Nintendo’s first handheld video game was the Game and Watch, which was released in 1980. The game was the first portable LCD video game with a micro processor, and it was the earliest Nintendo product to achieve major commercial success (selling 43.4 million units worldwide). Each Game and Watch featured a single game to be played on the screen, and additionally contained a clock and/or alarm. This was just the beginning of handheld electronic gaming.
In 1984, after expanding its production capacity to allow for business expansion, Nintendo launched the Famicom (family computer) system in Japan, their first attempt at cartridge-based video game consoles. After a series of issues including a massive video game crash that nearly took out global demand for video games, Nintendo eventually released the Famicom worldwide in 1985 under a new name: Nintendo Entertainment System (NES). Attempting to avoid some of the problems that led to Atari and some of their other competitors' failure, Nintendo released the system with a R.O.B. (robotic operating buddy) to assure that the console and games were synchronized and easy to use together. With the NES came some of the most popular Nintendo games of all time, ranging from Super Mario Bros. to the Legend of Zelda. The combination of the development of the NES and subsequent release of some of these popular games between 1985 and 1988 resulted in worldwide success for Nintendo. In 1986, the NES was launched in Europe and became a must-have in homes everywhere.
The Console War: Sega Versus Nintendo
Sega versus Nintendo: the console war that arguably laid the foundations of the video game industry as we know it today. The Sega/Nintendo battle of the late 80s and early 90s is best known as the first clash between Sonic and Mario––the speedy hedgehog against the kingdom’s most famous plumber.
In 1990, Nintendo accounted for 90 percent of the US’s video games sector. In 1994, Sega leapfrogged that, thanks to the popularity of Sega Genesis, a 16-bit home video game console.
“Genesis does what Nintendon’t”
While Nintendo was developing the NES, another aspiring video game company was working on their own home video game console. Sega, led by an inspiring visionary named Tom Kalinske, attempted to take on the powerhouse that Nintendo had quickly become. Sega had been producing a competing 16-bit console, Sega Genesis, which released in America in 1989.
The developments of Nintendo versus Sega are compared to the story of the tortoise and the hare. When Sega came onto the scene, they were extremely flashy and quick paced, with an emphasis on campaign style over design. On the other hand, Nintendo was more focused on gameplay and game development—less on marketing. The tortoise strategy appeared most effective with the release of Donkey Kong Country, which helped Nintendo regain its lead over Sega in the last months of 1994.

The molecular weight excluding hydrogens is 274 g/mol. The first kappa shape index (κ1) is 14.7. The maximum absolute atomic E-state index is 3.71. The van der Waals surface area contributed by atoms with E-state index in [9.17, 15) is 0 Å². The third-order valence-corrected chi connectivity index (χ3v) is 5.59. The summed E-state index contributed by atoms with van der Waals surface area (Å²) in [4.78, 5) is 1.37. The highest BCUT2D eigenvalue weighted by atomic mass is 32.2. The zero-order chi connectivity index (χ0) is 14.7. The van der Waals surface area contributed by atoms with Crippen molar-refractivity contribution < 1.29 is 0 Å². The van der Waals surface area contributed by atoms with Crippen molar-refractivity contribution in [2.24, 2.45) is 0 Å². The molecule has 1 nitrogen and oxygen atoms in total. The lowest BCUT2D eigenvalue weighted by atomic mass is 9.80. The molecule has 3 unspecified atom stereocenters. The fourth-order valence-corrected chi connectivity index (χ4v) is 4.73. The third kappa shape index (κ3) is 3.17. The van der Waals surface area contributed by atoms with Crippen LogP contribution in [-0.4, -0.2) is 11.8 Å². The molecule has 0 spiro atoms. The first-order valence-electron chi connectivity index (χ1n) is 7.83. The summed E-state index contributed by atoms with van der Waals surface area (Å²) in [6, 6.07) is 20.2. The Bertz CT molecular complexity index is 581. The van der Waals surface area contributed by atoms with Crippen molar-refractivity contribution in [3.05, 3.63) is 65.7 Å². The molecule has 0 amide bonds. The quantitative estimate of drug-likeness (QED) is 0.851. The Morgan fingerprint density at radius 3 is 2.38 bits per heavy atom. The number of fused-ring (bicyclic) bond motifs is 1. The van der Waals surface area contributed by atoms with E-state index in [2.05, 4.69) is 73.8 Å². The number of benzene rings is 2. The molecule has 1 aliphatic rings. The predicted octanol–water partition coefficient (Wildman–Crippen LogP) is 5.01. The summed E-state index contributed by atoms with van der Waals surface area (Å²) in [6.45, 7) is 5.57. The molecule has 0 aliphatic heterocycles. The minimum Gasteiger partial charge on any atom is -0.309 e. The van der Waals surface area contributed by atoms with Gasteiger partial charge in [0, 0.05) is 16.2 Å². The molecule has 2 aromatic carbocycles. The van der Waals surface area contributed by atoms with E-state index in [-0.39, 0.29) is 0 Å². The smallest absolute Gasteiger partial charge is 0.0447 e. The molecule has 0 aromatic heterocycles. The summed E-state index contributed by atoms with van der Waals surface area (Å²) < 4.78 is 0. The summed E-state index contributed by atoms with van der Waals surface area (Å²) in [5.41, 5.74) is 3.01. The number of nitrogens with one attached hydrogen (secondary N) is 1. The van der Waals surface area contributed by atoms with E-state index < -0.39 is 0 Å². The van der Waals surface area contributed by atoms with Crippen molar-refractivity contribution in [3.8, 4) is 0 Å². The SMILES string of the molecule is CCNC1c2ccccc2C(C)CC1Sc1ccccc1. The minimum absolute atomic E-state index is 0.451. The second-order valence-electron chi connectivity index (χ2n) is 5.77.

“Nintendo is what Genesisn’t”
Additionally, one of the most important distinctions between the strategies of each company came in the common argument of quality versus quantity. Nintendo became obsessed with the quality of their titles, thus producing much fewer games than Sega but at a much higher quality of game. In contrast, Sega aimed to boast an extremely large game library, resulting in many failed games and a few hits (most notably the Sonic the Hedgehog series).
Based on the number of units sold, the NES won this console war due to the incredibly high quality of its games. However, the Sega Genesis surely made its impact on the gaming industry of the time, and served as the driving force behind Nintendo's continued innovation.
The wars between Sega and Nintendo lasted from the 8-bit era of the 1980s to the 32-bit era of the late 1990s and early 2000s. In 1995, Sega was forced to close all of their American developer accounts, moving instead to third-party development.
With continued research and some of the top developers in the world now working on its projects, Nintendo released theGame Boy in Japan in 1989. The Game Boywas the first portable, handheld game system with interchangeable game cartridges, and was released along with a game still played by millions today—Tetris. The Game Boy sold extremely well due to its low price and durability, eventually amassing sales of around $120 million.
The next big move for Nintendo was the launch of the Super Famicom (SNES) in 1990 in Japan, another extremely successful product of a company that had recently begun to establish itself as a worldwide video game empire. Next came the Super Famicom in the US in 1991 and Europe in 1992. The system went on to sell more than 46 million units worldwide. In addition to this console release, 1992 saw the launch of the long-awaited Zelda sequel, The Legend of Zelda: A Link to the Past.
Over the next few years, Nintendo did an incredible amount of development for the graphics and technology of their new products. While Nintendo's systems proved successful, they knew in order to sustain it they would need to continue to develop better technology. ACM Graphics were introduced to the Game Boy and SNES in 1995, and Nintendo began selling the SatellaView adapter for the systems, enabling them to receive digital data from a broadcast satellite. Both resulted in much better gameplay and display on their systems and games, and overall better products.